Sometimes the blindingly obvious is just too big and close to see clearly. The recent report by the BBC that the European Union’s law enforcement agency Europol has warned people not to use public Wi-Fi for online banking and other sensitive data will have instantly sparked from many of us a response along the lines of “Well, duuuh…”
Yet many organizations, especially small and medium-sized ones, are still operating wireless access points tied directly into the trusted network. And as the equally wireless Internet of Things — or as Cisco aptly puts it, the Internet of Everything — finally takes off, the problem is set to get worse, not better.
It all points to an organizational shift with a less than snappy name: deperimeterization. Essentially, where our networks used to be inside homes, offices and organizations, so they had physical perimeters and we could control access by putting in network firewalls, locking the doors and so on, that is no longer the case. Too much now is too connected outside its home network, whether it be the CEO’s iPad, the finance director’s webmail account or her Bluetooth-enabled fridge. It is even your Wi-Fi-enabled car.
All of these things are now within reach of the baddies, and if they are connected into your trusted network, then so is everything else — and that is going to break a lot of traditional assumptions.
So now the focus must change. Instead of watching for known threats, as a firewall does, or known bad behavior, like an intrusion detection/prevention system (IDS/IPS), we need to do more. In particular we need to ask the question: if this device was compromised, would it behave differently and if so, how? Some of us already ask this of some of our IT gear — one name for this is network behaviour analysis, or NBA — but now we need to ask it of a whole lot more devices in many more places.
Wireless security is essential too. With growing workplace mobility and the recent ratification of the IEEE 802.11ac spec for high-speed Wi-Fi, even the most reticent and risk-averse organizations are starting to make the switch from all-wired to at least partly wireless. Add the revelations of widespread spying (both targeted and untargeted) by the NSA, GCHQ, DGSE, the PLA, Uncle Tom Cobley and all, and wireless security should be at the top of your agenda.
Could SDN, software defined networking, be the piece that completes the security puzzle? After all, the main reason we talk about deperimeterization is that we are used to having a static physical (or logical) network perimeter, and this is no longer automatically the case.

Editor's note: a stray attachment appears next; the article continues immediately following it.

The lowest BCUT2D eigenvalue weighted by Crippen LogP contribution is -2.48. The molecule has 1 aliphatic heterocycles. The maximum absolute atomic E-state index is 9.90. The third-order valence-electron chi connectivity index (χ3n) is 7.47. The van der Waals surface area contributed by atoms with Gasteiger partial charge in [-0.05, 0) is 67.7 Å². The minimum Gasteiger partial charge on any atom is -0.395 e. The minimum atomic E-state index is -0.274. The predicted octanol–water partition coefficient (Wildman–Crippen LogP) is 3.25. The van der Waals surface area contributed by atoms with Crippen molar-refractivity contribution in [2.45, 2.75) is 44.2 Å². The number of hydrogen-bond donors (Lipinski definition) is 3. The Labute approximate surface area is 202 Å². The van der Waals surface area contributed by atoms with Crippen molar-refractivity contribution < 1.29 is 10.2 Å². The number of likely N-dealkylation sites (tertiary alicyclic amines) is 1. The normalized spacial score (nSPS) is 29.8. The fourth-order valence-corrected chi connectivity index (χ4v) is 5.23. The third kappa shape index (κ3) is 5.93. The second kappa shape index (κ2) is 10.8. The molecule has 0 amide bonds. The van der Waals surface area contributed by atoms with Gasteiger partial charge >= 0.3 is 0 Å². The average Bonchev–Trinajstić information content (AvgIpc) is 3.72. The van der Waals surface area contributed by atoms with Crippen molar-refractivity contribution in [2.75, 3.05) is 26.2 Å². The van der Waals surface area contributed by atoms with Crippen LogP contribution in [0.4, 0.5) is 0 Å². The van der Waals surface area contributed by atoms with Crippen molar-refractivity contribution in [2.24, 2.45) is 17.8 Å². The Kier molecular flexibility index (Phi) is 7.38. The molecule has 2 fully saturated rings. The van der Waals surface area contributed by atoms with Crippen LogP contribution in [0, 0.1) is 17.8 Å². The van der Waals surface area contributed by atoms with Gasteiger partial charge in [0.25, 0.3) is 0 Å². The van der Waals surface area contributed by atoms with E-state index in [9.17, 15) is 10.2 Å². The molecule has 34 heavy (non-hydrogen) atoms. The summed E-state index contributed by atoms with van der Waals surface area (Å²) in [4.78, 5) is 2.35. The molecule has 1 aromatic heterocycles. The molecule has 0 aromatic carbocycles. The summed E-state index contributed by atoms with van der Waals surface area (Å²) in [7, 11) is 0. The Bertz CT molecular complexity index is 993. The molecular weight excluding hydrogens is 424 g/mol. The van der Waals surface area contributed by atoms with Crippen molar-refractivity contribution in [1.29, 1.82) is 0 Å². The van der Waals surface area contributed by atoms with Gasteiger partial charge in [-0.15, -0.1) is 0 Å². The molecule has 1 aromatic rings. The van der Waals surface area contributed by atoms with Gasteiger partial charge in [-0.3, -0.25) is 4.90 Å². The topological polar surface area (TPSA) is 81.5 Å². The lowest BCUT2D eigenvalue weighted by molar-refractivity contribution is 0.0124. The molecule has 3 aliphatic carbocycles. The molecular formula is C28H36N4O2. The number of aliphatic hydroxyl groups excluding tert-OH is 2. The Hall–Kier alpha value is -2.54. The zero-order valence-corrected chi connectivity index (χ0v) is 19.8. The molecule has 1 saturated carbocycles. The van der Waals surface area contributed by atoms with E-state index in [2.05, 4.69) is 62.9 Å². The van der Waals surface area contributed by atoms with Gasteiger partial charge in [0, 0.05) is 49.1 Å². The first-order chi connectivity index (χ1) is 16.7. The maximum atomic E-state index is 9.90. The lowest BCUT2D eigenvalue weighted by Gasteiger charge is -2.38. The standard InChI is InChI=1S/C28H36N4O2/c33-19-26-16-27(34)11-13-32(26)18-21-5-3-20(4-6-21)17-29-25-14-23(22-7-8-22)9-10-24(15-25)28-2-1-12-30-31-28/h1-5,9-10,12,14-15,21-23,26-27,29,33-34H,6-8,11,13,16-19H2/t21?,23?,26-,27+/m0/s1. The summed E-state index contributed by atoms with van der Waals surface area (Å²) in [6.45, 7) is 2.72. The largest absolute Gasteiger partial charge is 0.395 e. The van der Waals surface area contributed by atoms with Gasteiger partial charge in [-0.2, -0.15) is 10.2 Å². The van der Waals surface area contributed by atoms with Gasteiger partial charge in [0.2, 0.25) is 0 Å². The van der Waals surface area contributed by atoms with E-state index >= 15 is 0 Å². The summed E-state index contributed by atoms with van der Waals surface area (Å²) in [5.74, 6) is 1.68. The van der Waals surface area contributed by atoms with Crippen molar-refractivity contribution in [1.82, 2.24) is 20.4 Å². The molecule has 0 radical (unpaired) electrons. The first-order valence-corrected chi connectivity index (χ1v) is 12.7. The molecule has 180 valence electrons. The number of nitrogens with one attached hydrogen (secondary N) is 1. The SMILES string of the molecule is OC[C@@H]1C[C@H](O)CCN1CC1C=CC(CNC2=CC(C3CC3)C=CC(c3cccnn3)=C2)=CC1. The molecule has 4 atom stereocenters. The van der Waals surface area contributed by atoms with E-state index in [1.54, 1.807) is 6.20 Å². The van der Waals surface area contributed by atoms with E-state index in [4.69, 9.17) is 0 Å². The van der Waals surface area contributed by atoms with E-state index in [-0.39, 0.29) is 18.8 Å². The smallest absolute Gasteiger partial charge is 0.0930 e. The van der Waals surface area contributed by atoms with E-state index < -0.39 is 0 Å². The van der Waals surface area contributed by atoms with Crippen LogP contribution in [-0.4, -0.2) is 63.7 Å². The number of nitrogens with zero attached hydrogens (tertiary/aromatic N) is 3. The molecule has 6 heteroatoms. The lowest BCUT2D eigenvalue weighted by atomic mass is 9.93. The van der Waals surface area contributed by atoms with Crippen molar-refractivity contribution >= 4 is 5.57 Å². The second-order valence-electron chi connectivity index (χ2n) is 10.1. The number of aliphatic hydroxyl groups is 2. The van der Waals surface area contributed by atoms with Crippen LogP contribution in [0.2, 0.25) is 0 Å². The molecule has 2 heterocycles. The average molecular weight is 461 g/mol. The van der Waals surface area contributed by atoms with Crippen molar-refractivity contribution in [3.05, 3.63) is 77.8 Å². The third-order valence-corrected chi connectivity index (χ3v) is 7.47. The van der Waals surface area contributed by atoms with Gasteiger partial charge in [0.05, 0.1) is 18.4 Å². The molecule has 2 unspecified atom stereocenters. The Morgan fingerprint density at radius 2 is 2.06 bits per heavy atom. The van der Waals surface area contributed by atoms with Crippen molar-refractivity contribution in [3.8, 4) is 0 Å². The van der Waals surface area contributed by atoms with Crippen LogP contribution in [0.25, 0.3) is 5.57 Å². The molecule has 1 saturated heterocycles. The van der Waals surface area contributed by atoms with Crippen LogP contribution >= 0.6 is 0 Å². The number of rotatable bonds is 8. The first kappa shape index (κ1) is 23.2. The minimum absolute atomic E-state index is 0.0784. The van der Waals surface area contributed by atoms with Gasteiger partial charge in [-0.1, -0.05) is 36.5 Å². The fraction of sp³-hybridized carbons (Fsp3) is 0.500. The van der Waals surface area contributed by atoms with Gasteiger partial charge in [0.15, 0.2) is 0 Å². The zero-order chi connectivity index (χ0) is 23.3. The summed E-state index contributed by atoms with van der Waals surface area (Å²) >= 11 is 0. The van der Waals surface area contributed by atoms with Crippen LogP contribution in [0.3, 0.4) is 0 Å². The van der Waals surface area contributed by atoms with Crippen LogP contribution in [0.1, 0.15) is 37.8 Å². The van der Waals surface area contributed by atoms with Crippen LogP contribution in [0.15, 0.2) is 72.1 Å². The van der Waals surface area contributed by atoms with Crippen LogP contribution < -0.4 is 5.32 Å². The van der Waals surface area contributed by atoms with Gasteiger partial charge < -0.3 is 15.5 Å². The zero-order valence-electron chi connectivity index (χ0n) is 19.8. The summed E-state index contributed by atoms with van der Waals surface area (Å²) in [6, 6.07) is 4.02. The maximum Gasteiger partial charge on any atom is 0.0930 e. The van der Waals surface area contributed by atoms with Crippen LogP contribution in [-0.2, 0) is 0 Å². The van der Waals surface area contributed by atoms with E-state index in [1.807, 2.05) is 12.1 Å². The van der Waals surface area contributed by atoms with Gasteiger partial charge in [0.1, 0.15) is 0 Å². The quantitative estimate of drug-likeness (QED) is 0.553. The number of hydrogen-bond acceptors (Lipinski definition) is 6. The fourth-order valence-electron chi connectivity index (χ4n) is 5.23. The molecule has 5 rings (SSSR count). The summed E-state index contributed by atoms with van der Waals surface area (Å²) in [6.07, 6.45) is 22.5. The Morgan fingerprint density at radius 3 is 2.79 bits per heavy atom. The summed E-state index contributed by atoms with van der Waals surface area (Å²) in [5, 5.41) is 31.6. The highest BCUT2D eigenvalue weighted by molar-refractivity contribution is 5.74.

What we need instead is a network that can create and maintain its own perimeters, boundaries, and containment zones. A network that can change as business circumstances demand and active threats dictate. A network that is dynamic and adaptive, right down to a fine-grained level, and which separates the control and data planes — an SDN, in other words.
The security aspects and opportunities within SDN have not been played up as much as, say, the potential for greater agility, cost savings, and better management. Yet the technology offers the opportunity to create dynamic containment zones that both meet business needs and have a defensive role, even against advanced threats. In essence, it lets you do more than merely block an attack — you could instead implement honeypots, tarpits, quarantines, and more.
Of course it is easier said than done. Many if not all of the necessary security services already exist — SDNs themselves, IDS/IPS, NBA, web application firewalls, etc. — but plumbing them together in a self-organizing and optimizing way will be a non-trivial task. In effect, you are trying to recreate a biological system but with even greater levels of partitioning. It has been suggested that the model is a human body fighting infection or a cancer, but sometimes I wonder if it should really be a starfish discarding and regrowing a leg!
Administrators and network managers will also have to adapt to this new approach to security. They must learn how to set, manage, and enforce security policies that are both dynamic and appropriate at a finely granular level. They will need to know how to use SDN to direct specific traffic flows to those network-based security services — this is how the new virtual perimeter will be created. And they will need to be able to automate much of this while retaining visibility, for example via an intelligent system that reports anomalies.
That looks like a tall order, but it should give a hint of just how broadly disruptive a technology SDN is going to be. Yes, there are security risks to it but the potential advantages are bigger, and anyone ready to surf the disruptive wave should be in for an exciting ride.